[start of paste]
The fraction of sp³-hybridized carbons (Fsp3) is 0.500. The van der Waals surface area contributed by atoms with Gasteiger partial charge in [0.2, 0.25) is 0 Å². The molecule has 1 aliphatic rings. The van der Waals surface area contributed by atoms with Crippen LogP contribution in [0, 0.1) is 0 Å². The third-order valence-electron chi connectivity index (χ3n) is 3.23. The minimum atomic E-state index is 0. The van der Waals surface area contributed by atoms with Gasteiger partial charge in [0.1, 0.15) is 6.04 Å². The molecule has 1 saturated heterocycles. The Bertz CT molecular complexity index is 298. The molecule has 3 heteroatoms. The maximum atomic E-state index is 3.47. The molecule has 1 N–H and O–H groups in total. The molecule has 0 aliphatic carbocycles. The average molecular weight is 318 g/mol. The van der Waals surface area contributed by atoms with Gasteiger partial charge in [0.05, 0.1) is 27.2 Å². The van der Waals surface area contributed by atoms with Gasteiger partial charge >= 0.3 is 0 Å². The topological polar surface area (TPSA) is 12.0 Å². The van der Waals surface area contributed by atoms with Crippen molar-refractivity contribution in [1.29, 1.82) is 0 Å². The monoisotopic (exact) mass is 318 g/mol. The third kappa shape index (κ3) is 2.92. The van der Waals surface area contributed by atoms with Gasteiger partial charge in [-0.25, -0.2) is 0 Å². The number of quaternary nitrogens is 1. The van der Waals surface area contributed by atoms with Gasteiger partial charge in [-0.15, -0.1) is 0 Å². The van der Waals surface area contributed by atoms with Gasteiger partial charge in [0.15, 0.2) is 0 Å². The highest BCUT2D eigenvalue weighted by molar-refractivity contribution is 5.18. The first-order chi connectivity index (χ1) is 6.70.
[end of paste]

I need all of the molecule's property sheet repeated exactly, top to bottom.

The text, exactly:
The fraction of sp³-hybridized carbons (Fsp3) is 0.500. The van der Waals surface area contributed by atoms with Gasteiger partial charge in [0.2, 0.25) is 0 Å². The molecule has 1 aliphatic rings. The van der Waals surface area contributed by atoms with Crippen LogP contribution in [0, 0.1) is 0 Å². The third-order valence-electron chi connectivity index (χ3n) is 3.23. The minimum atomic E-state index is 0. The van der Waals surface area contributed by atoms with Gasteiger partial charge in [0.1, 0.15) is 6.04 Å². The molecule has 1 saturated heterocycles. The Bertz CT molecular complexity index is 298. The molecule has 3 heteroatoms. The maximum atomic E-state index is 3.47. The molecule has 1 N–H and O–H groups in total. The molecule has 0 aliphatic carbocycles. The average molecular weight is 318 g/mol. The van der Waals surface area contributed by atoms with Gasteiger partial charge in [0.05, 0.1) is 27.2 Å². The van der Waals surface area contributed by atoms with Gasteiger partial charge >= 0.3 is 0 Å². The topological polar surface area (TPSA) is 12.0 Å². The van der Waals surface area contributed by atoms with Crippen molar-refractivity contribution in [1.29, 1.82) is 0 Å². The monoisotopic (exact) mass is 318 g/mol. The third kappa shape index (κ3) is 2.92. The van der Waals surface area contributed by atoms with Gasteiger partial charge in [-0.25, -0.2) is 0 Å². The number of quaternary nitrogens is 1. The van der Waals surface area contributed by atoms with Gasteiger partial charge in [-0.15, -0.1) is 0 Å². The van der Waals surface area contributed by atoms with Gasteiger partial charge in [0.15, 0.2) is 0 Å². The highest BCUT2D eigenvalue weighted by molar-refractivity contribution is 5.18. The first-order chi connectivity index (χ1) is 6.70.